Regulation or stabilization of clinical signs of diabetes often goes very well for years. It is recommended to see your veterinarian on a regular basis (2–4 times a year). On these occasions, a general examination will be performed and rechecking the blood glucose level may be advised. Unfortunately, your dog may suffer occasionally from stress, infections, dental problems, or other situations that can alter his or her diabetes. At that time, your dog will again show typical signs of diabetes (drinking and urinating more, for example), indicating you should consult your veterinarian.
What Can Happen If Diabetes Goes Untreated?
If diabetes progresses without being treated, dogs can develop secondary health problems like cataracts and severe urinary tract problems. Ultimately, untreated diabetes can cause coma and death.
Day to Day With Your Diabetic Dog
Keeping a logbook can help you monitor your diabetic dog’s progress. Every day, record blood glucose test results; any ketone test results; changes in your dog’s appetite, weight, appearance, water intake, urination frequency or mood; and any treatment changes your veterinarian makes. A simple notebook, calendar or computer spreadsheet works well.
Among the things to watch for on a day-to-day basis are hyperglycemia, when blood glucose levels rise above the top end of the recommended normal level (ask your vet what this is for your dog; since perfect control isn’t always attainable with current methods, vets generally try to keep most dogs below 200 mg/dl), and hypoglycemia, when the level drops to 60 mg/dl or less.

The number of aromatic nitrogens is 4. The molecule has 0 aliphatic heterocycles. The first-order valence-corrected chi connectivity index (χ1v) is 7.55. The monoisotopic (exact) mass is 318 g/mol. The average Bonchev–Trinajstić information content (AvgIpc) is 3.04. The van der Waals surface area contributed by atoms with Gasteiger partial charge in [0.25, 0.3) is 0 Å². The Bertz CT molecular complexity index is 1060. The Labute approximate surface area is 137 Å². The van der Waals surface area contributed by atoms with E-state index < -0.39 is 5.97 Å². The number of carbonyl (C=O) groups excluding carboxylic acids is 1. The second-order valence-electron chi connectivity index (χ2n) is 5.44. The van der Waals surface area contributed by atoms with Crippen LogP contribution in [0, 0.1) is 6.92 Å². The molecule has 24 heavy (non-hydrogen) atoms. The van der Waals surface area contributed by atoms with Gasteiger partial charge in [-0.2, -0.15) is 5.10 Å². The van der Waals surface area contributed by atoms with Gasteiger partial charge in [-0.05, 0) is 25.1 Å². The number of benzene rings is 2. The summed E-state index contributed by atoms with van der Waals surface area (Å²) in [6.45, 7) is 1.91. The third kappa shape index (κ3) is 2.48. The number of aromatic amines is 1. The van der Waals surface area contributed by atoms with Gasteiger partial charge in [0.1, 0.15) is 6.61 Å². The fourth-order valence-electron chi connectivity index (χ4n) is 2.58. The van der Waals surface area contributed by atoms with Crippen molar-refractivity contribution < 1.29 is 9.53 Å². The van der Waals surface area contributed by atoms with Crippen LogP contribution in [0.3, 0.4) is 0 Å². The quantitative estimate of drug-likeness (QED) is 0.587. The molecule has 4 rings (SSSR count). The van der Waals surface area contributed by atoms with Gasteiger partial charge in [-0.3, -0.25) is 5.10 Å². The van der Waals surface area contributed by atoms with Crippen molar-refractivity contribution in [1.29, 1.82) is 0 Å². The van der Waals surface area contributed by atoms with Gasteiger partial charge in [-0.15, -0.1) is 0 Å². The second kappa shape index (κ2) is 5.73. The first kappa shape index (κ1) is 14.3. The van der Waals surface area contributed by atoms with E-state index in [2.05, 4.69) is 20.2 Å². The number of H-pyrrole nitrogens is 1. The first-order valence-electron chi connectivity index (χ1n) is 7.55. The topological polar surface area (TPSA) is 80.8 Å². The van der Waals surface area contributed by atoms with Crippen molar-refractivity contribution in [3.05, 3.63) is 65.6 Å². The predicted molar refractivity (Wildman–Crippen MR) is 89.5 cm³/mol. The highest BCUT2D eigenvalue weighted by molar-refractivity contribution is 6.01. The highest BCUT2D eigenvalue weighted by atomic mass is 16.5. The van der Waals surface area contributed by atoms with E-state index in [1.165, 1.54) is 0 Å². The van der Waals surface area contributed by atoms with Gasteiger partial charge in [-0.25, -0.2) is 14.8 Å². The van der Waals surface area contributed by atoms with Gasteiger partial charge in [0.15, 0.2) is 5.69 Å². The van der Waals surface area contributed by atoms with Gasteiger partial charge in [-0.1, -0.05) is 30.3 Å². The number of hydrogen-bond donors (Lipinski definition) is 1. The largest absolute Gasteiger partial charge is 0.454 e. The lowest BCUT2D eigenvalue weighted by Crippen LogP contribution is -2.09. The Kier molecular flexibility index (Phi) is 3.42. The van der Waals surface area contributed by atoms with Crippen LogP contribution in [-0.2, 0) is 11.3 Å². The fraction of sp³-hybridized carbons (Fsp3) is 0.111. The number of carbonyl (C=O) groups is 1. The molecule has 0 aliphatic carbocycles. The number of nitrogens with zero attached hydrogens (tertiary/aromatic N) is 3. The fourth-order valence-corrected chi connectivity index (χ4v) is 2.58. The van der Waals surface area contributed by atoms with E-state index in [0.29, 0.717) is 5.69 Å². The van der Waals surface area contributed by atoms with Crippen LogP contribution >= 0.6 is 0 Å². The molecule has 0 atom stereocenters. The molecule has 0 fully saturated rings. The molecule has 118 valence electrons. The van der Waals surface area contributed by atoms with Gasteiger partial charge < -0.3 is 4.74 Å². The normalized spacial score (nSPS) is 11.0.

Hyperglycemia can lead to ketoacidosis (harmful levels of ketones in the blood), which qualifies as an emergency, and you should call your vet right away. Symptoms include drinking lots of water, urinating frequently or copiously, loss of appetite, weakness, vomiting, lethargy, ketones in the urine, or—in the most serious situation—coma. Test strips are available to detect ketones in your dog’s urine, and you should report the presence of ketones to your veterinarian immediately, even if your dog has no other symptoms.
In hypoglycemia, a range of symptoms may be present, including restlessness, lethargy, confusion, weakness, wobbliness, lack of coordination, shivering, sweaty paws, seizures or coma. Test your dog’s blood glucose level if these symptoms appear. If it is below the recommended level, rub maple syrup, Karo syrup or tube cake frosting—high-sugar foods that are quickly absorbed into the bloodstream—on your dog’s gums and the inside of her cheek, then call your vet to report the episode and get further instructions.
Modern medicine has made caring for a diabetic dog quite doable and certainly worthwhile. Although daily care can seem burdensome at first, once you get used to it, it becomes a routine part of the day, like feeding her or taking her for walks. Owners do not need to worry that shots and blood tests will take over their lives. Nor do they need to fear that their dog will not be happy. Almost all diabetic dogs can be treated at home and can enjoy a good life. A diagnosis of diabetes offers a challenge, but it’s a challenge that can be successfully met.